Call for UK government to back small nuclear projects

08 August 2018

Government support is required in order to stimulate private investment in the development of small-scale nuclear power projects in the UK, according to a report produced by an independent advisory group.

Urenco's U-Battery micro nuclear reactor is one of the SMR designs proposed for deployment in the UK (Image: Urenco)

The UK's Department for Business, Energy and Industrial Strategy set up an Expert Finance Working Group (EFWG) in January as part of the Advanced Nuclear Technologies initiatives announced by Energy Minister Richard Harrington in December 2017. The remit of the group was to independently advise the government on the potential for small nuclear reactor projects to raise private investment in the UK that could enable their future commercial deployment.

The EFWG on Small Nuclear Reactors yesterday released its findings and recommendations in a report, titled Market framework for financing small nuclear.

The chair of the group, Fiona Reilly, said in the preface to the report: "Despite the increase in global activity and interest in small nuclear there remains a market failure in getting technologies and projects to commercial delivery, and in particular in securing sufficient financing for projects from the private sector."

She added, "In developing its recommendations for a market framework, the EFWG thoroughly reviewed the risks associated with small nuclear, considering who is best able to manage such risks, the consequences of the risks and how the consequences can be managed."

The report notes that small nuclear projects range from micro-generation projects through to 600 MWe reactors. The costs of such projects range from GBP100 million (USD129 million) to GBP2.5 billion. As such, each project will have its own structure and risks. However, the group said it believes that its recommendations apply to all the different potential small reactors being considered for development by 2030.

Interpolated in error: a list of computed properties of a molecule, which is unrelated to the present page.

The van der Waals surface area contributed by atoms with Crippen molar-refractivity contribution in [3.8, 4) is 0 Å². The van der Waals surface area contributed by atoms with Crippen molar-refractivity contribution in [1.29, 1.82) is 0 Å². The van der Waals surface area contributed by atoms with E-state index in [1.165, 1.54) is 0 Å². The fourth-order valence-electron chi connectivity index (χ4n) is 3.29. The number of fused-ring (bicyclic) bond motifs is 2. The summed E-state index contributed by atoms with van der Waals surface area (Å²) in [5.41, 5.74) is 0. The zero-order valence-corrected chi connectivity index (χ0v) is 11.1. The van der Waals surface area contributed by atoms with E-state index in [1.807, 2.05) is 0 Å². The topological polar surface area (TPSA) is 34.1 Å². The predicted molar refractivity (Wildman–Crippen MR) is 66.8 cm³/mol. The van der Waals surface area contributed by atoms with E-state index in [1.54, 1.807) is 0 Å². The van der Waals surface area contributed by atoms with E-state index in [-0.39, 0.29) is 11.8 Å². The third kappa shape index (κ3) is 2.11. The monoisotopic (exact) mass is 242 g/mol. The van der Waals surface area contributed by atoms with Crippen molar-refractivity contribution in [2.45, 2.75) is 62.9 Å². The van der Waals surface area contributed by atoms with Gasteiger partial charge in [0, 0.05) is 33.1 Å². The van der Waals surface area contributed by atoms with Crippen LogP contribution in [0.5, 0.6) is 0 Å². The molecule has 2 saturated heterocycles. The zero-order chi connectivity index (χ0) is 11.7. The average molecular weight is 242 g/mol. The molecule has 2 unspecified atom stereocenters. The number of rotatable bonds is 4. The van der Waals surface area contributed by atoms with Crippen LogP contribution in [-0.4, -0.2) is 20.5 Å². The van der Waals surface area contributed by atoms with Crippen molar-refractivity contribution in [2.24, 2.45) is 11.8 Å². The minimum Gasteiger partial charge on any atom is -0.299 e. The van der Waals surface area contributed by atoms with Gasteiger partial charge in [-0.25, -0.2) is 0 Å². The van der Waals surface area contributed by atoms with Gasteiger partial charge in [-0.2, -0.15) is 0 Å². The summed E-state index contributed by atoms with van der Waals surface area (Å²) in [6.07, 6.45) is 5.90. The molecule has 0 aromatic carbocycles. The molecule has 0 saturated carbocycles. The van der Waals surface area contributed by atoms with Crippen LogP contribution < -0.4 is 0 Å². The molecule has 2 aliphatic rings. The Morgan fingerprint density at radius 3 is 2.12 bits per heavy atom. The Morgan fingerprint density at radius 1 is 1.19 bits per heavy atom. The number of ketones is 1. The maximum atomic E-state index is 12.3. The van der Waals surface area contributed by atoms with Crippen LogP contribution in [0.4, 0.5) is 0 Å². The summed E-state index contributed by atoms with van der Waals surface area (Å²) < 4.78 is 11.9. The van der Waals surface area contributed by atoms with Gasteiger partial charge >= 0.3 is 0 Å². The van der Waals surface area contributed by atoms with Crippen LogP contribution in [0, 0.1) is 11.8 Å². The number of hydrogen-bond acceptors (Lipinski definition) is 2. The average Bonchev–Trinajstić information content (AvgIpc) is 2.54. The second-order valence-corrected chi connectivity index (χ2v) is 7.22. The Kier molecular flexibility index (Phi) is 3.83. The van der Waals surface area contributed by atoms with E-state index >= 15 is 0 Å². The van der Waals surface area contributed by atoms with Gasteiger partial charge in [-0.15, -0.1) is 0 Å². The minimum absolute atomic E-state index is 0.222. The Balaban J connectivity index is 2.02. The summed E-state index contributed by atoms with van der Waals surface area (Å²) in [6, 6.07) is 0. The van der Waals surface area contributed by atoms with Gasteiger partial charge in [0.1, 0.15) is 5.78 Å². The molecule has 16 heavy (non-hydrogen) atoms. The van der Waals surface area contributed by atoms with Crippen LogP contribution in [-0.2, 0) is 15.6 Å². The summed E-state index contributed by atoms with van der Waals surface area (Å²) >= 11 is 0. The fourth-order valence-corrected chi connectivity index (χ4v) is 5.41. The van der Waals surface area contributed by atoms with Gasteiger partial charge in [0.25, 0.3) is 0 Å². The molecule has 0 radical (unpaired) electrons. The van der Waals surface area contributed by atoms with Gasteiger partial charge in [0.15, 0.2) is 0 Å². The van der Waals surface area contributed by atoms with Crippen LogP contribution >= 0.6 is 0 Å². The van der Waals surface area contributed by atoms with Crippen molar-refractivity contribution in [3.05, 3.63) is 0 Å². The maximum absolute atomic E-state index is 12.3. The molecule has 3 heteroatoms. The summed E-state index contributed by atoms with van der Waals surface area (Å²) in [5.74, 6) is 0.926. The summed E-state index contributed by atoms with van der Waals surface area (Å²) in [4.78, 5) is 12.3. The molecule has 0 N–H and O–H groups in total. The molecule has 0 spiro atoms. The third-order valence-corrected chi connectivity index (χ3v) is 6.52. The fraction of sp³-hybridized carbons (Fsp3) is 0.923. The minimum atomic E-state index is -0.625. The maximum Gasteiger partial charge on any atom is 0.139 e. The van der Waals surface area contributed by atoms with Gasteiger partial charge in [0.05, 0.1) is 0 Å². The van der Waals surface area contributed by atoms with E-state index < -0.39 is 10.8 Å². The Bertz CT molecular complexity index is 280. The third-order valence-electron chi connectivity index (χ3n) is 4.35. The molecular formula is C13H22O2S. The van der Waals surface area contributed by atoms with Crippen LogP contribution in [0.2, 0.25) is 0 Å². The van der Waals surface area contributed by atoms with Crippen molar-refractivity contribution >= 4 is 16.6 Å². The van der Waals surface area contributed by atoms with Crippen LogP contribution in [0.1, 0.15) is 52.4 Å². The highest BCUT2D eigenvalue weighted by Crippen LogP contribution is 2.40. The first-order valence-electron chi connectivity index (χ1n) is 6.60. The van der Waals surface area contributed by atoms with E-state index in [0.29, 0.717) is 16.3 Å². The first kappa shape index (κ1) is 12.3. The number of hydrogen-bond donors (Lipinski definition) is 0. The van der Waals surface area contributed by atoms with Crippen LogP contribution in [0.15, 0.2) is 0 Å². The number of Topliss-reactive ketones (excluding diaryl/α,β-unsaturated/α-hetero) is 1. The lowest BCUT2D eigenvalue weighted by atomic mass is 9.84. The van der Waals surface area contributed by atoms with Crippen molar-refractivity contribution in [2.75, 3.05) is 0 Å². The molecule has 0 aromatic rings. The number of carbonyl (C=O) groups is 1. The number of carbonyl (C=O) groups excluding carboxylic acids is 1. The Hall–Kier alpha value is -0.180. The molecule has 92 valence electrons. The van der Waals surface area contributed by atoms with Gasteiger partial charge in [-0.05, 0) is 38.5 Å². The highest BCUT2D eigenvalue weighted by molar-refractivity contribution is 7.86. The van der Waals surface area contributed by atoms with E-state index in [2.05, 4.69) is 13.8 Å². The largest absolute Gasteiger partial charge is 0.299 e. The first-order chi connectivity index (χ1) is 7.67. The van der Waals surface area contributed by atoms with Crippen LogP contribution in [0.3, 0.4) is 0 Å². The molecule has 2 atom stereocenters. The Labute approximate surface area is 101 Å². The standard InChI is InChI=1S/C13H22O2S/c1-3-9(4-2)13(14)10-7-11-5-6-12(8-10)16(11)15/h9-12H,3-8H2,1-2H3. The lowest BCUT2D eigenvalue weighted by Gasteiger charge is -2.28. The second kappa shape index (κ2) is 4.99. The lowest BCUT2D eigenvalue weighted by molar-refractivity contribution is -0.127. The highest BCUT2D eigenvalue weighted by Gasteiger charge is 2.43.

According to the EFWG, some of the barriers to small nuclear projects which the UK government can assist with are "relatively straightforward", such as making sites and Generic Design Assessment (GDA) slots available.

"Some require the same support that any industry needs to bring innovation forward," it said. "Others are more fundamental around a lack of understanding/misunderstandings around nuclear and the need to get the first projects across the line to create the market."

The group makes a number of recommendations on how the government can help create the right market framework for the commercialisation of small nuclear projects. It says, "Government should enable the small nuclear sector through a clear policy and a market framework, rather than down-selecting technologies." The report also calls for the government to work with stakeholders from the energy, nuclear and finance sectors to develop a common understanding of the risks associated with such projects.

"For those technologies capable of being brought to market by 2030, government should focus its resources on bringing first-of-a-kind projects to market by reducing the cost of capital and sharing risks," the EFWG suggests. "This could be done through assisting with the financing of such projects through a new infrastructure fund and/or direct equity and/or government guarantees. The government could also provide funding support mechanisms such as a Contract for Difference, a Power Purchase Agreement or potentially a Regulated Asset Base model."